So I’d been feeling pretty darned proud of myself lately, what with getting through two root canals in less than a week and managing to handle myself with a certain amount of grace and dignity during both of them.  I did not curse at the dentist, try to exit the chair before the procedure was over, or threaten anyone with grievous bodily harm if they hurt me at all.  I was polite and cooperative, if a bit tense, and even thanked both the dentist and her assistant for their good work before I left the office.

All of which is to say that I had convinced myself that I was finally okay with major dental procedures, and no longer the sort of person who had a hard time sleeping the night before even a minor filling was scheduled.  I won’t go as far as saying that I was looking forward to the three crowns I have to get next week, but I wasn’t overly nervous about them either.  So it came as a complete shock to me just how strongly I reacted last night when I discovered that there was a chance I might actually need a third root canal  before the week was up.

If you’ve ever seen a two-year old throw a temper tantrum, you can probably picture the hissy fit I threw last night.  I stomped around the house, said all the curse words that I had held back during the previous root canals, snapped at my husband when he tried to reason with me, and even cried just a little bit. Eventually, not unlike a two-year old, I took to my bed and slept it off. Apparently, I wasn’t handling things quite as well as I had thought.

What I had assumed was a major change in my feelings about dental procedures was actually just a case of my sucking it up and doing what needed to be done.  Two of my teeth needed a root canal, and so I had two root canals, and behaved like an adult during the process.  But underneath that calm demeanor was a person who is very anxious whenever she sits down in the dental chair, and that person was counting on the fact that there were no more root canals in her near future.  The possibility that I might have to endure another one was more than I could handle last night, and so I had just a bit of a melt-down.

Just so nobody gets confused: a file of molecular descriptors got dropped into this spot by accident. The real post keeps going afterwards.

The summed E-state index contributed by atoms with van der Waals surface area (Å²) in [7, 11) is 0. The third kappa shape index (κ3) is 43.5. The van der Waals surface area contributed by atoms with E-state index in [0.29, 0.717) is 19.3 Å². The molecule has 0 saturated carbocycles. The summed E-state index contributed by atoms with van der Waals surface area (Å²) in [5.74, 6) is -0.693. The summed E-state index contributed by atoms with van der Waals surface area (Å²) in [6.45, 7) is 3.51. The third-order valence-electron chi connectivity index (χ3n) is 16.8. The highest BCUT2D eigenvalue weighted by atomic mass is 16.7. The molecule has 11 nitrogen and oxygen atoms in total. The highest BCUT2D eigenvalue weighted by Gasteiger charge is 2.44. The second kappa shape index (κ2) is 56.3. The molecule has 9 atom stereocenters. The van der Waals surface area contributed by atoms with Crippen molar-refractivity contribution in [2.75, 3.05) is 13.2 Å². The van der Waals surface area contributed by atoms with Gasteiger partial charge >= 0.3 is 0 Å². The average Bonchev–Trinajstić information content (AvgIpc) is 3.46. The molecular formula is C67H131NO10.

Of course, once I woke up this morning, I had calmed down and realized that I could, in fact, handle whatever procedures, dental or otherwise, I am still facing.  And even though I was just a little embarrassed by my behavior last night, I also realized that it really isn’t anything to be embarrassed about.  No matter how much we try to be strong and cope with whatever life throws at us, there are times when it is just going to feel like too much.  And those are the times when we “hit the wall,” emotionally speaking.  We vent, we cry, we withdraw a bit, and stop pretending to be stronger than we really are.  It’s just part of being human.

And eventually, we find the courage to pick ourselves up and keep right on going, which is all that really matters anyway.

Things I Learned the Hard Way

The older I get, the more I am convinced that many of life’s most important lessons can’t be taught in the classroom.  So many of the things I really need to know I learned from experience, and sometimes through multiple experiences because I have the unfortunate habit of not always paying attention to what life is trying to teach me.  In the hopes of sparing others unnecessary discomfort, embarrassment, and pain, I thought I’d share a few of those lessons.